Measuring VO2 in hypoxic and hyperoxic conditions using dynamic gas mixing with a flow-through indirect calorimeter

Eric K. Birks, Hajime Ohmura, James H. Jones

Research output: Contribution to journalArticlepeer-review

1 Scopus citations


Measurements of gas exchange while breathing gases of different O2 concentrations are useful in respiratory and exercise physiology. High bias flows required in flow-through indirect calorimetry systems for large animals like exercising horses necessitate the use of inconveniently large reservoirs of mixed gases for making such measurements and can limit the amount of equilibration time that is adequate for steady-state measurements. We obviated the need to use a pre-mixed reservoir of gas in a semi-open flow-through indirect calorimeter by dynamically mixing gases and verified the theoretical accuracy and utility of making such measurements using the mass-balance N2-dilution method. We evaluated the accuracy of the technique at different inspired oxygen fractions by measuring exercising oxygen consumption (VO2) at two fully aerobic submaximal exercise intensities in Thoroughbred horses. Horses exercised at 24% and 50% maximum oxygen consumption (VO2 max) of each horse while breathing different O2 concentrations (19.5%, 21% and 25% O2). The N2-dilution technique was used to calculate VO2. Repeated-measures ANOVA was used to tested for differences in VO2 between different inspired O2 concentrations. The specific VO2 of the horses trotting at 24%VO2max and cantering at 50%VO2max were not significantly different among the three different inspired oxygen fractions. These findings demonstrate that reliable measurements of VO2 can be obtained at various inspired oxygen fractions using dynamic gas mixing and the N2-dilution technique to calibrate semi-opencircuit gas flow systems.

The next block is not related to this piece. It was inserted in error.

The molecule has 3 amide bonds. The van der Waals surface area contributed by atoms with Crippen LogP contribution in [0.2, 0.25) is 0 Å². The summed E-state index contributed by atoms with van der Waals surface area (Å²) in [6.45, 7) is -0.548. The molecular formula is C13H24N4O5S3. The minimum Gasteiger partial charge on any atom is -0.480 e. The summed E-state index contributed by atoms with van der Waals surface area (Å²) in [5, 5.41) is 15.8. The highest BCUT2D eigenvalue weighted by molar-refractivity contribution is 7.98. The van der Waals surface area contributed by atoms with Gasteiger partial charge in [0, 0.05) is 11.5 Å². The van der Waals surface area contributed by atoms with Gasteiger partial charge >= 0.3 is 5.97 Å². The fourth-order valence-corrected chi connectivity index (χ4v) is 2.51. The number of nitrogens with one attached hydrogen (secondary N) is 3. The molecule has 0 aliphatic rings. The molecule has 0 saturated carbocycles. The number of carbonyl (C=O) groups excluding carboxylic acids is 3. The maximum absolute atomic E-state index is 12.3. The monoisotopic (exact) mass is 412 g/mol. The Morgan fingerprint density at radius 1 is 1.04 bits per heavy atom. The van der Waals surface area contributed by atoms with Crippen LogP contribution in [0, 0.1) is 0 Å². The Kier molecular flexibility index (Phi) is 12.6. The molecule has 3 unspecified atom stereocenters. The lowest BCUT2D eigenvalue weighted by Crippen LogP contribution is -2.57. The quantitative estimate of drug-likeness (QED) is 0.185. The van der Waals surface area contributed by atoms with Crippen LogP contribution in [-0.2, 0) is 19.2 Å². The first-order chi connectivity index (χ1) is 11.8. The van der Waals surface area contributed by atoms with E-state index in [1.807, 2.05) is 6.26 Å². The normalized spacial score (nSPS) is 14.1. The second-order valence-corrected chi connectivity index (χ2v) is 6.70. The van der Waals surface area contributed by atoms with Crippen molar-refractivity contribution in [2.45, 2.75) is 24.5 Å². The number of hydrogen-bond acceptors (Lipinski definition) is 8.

Original languageEnglish (US)
Pages (from-to)87-92
Number of pages6
JournalJournal of Equine Science
Issue number4
StatePublished - Jan 1 2019


  • Horse
  • N dilution
  • Oxygen consumption
  • Training

ASJC Scopus subject areas

  • Equine


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